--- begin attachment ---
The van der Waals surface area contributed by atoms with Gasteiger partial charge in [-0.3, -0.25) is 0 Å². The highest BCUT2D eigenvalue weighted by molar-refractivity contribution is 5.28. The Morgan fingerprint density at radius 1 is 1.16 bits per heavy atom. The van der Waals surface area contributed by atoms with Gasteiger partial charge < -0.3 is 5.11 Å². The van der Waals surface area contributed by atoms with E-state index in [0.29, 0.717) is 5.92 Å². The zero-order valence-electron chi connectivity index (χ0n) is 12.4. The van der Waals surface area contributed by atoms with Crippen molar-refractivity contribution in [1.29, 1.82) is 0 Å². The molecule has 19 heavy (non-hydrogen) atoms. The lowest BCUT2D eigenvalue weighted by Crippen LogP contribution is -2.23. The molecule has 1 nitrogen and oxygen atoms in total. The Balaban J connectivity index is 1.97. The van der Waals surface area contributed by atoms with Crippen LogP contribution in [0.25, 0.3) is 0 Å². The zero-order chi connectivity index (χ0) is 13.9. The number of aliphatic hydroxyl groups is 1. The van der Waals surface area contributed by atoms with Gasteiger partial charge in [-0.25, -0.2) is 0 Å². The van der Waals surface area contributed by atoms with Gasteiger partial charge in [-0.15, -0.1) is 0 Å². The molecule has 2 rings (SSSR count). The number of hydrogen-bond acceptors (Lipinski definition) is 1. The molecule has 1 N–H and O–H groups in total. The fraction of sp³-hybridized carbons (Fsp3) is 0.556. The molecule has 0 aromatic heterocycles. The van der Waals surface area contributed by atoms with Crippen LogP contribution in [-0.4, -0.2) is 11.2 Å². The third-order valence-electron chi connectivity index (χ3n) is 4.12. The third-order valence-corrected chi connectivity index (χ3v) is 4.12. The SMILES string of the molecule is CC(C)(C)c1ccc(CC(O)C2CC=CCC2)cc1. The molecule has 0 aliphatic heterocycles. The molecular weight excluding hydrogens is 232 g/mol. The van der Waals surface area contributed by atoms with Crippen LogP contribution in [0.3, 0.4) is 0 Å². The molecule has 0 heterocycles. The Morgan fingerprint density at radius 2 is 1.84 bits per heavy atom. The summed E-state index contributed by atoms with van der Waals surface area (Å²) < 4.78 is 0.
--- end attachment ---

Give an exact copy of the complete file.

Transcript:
The van der Waals surface area contributed by atoms with Gasteiger partial charge in [-0.3, -0.25) is 0 Å². The highest BCUT2D eigenvalue weighted by molar-refractivity contribution is 5.28. The Morgan fingerprint density at radius 1 is 1.16 bits per heavy atom. The van der Waals surface area contributed by atoms with Gasteiger partial charge < -0.3 is 5.11 Å². The van der Waals surface area contributed by atoms with E-state index in [0.29, 0.717) is 5.92 Å². The zero-order valence-electron chi connectivity index (χ0n) is 12.4. The van der Waals surface area contributed by atoms with Crippen molar-refractivity contribution in [1.29, 1.82) is 0 Å². The molecule has 19 heavy (non-hydrogen) atoms. The lowest BCUT2D eigenvalue weighted by Crippen LogP contribution is -2.23. The molecule has 1 nitrogen and oxygen atoms in total. The Balaban J connectivity index is 1.97. The van der Waals surface area contributed by atoms with Crippen LogP contribution in [0.25, 0.3) is 0 Å². The zero-order chi connectivity index (χ0) is 13.9. The number of aliphatic hydroxyl groups is 1. The van der Waals surface area contributed by atoms with Gasteiger partial charge in [-0.25, -0.2) is 0 Å². The van der Waals surface area contributed by atoms with Gasteiger partial charge in [-0.15, -0.1) is 0 Å². The molecule has 2 rings (SSSR count). The number of hydrogen-bond acceptors (Lipinski definition) is 1. The molecule has 1 N–H and O–H groups in total. The fraction of sp³-hybridized carbons (Fsp3) is 0.556. The molecule has 0 aromatic heterocycles. The van der Waals surface area contributed by atoms with Crippen LogP contribution in [-0.4, -0.2) is 11.2 Å². The third-order valence-electron chi connectivity index (χ3n) is 4.12. The third-order valence-corrected chi connectivity index (χ3v) is 4.12. The SMILES string of the molecule is CC(C)(C)c1ccc(CC(O)C2CC=CCC2)cc1. The molecule has 0 aliphatic heterocycles. The molecular weight excluding hydrogens is 232 g/mol. The van der Waals surface area contributed by atoms with Crippen LogP contribution in [0.3, 0.4) is 0 Å². The molecule has 0 heterocycles. The Morgan fingerprint density at radius 2 is 1.84 bits per heavy atom. The summed E-state index contributed by atoms with van der Waals surface area (Å²) < 4.78 is 0.